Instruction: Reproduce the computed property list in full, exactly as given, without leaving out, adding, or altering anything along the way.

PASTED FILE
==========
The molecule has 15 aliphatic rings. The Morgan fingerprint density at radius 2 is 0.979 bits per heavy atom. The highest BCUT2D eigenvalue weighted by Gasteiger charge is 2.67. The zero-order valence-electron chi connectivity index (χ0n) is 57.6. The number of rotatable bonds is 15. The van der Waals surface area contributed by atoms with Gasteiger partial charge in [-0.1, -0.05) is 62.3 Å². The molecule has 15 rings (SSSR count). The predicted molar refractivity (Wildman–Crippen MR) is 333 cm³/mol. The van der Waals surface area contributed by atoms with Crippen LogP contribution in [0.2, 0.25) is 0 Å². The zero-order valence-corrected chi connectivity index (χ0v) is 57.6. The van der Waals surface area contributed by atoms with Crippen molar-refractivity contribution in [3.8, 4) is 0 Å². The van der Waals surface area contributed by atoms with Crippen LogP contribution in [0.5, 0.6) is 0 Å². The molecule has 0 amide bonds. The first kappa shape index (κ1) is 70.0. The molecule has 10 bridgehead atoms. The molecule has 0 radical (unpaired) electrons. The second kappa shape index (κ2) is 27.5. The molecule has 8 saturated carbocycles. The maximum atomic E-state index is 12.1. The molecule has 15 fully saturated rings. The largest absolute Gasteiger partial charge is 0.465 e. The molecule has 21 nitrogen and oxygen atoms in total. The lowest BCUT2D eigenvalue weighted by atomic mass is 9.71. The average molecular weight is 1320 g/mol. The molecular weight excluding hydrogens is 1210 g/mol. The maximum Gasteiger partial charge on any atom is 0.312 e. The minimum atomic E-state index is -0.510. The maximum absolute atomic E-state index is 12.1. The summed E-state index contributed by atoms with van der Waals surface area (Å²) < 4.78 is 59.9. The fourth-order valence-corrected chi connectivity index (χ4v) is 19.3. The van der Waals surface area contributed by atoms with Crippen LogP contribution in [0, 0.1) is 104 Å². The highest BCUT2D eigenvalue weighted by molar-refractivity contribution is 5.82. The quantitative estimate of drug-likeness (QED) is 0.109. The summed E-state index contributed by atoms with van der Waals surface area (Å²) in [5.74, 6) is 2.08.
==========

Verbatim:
The molecule has 15 aliphatic rings. The Morgan fingerprint density at radius 2 is 0.979 bits per heavy atom. The highest BCUT2D eigenvalue weighted by Gasteiger charge is 2.67. The zero-order valence-electron chi connectivity index (χ0n) is 57.6. The number of rotatable bonds is 15. The van der Waals surface area contributed by atoms with Gasteiger partial charge in [-0.1, -0.05) is 62.3 Å². The molecule has 15 rings (SSSR count). The predicted molar refractivity (Wildman–Crippen MR) is 333 cm³/mol. The van der Waals surface area contributed by atoms with Crippen LogP contribution in [0.2, 0.25) is 0 Å². The zero-order valence-corrected chi connectivity index (χ0v) is 57.6. The van der Waals surface area contributed by atoms with Crippen molar-refractivity contribution in [3.8, 4) is 0 Å². The van der Waals surface area contributed by atoms with Crippen LogP contribution in [0.5, 0.6) is 0 Å². The molecule has 0 amide bonds. The first kappa shape index (κ1) is 70.0. The molecule has 10 bridgehead atoms. The molecule has 0 radical (unpaired) electrons. The second kappa shape index (κ2) is 27.5. The molecule has 8 saturated carbocycles. The maximum atomic E-state index is 12.1. The molecule has 15 fully saturated rings. The largest absolute Gasteiger partial charge is 0.465 e. The molecule has 21 nitrogen and oxygen atoms in total. The lowest BCUT2D eigenvalue weighted by atomic mass is 9.71. The average molecular weight is 1320 g/mol. The molecular weight excluding hydrogens is 1210 g/mol. The maximum Gasteiger partial charge on any atom is 0.312 e. The minimum atomic E-state index is -0.510. The maximum absolute atomic E-state index is 12.1. The summed E-state index contributed by atoms with van der Waals surface area (Å²) < 4.78 is 59.9. The fourth-order valence-corrected chi connectivity index (χ4v) is 19.3. The van der Waals surface area contributed by atoms with Crippen LogP contribution in [0, 0.1) is 104 Å². The highest BCUT2D eigenvalue weighted by molar-refractivity contribution is 5.82. The quantitative estimate of drug-likeness (QED) is 0.109. The summed E-state index contributed by atoms with van der Waals surface area (Å²) in [5.74, 6) is 2.08.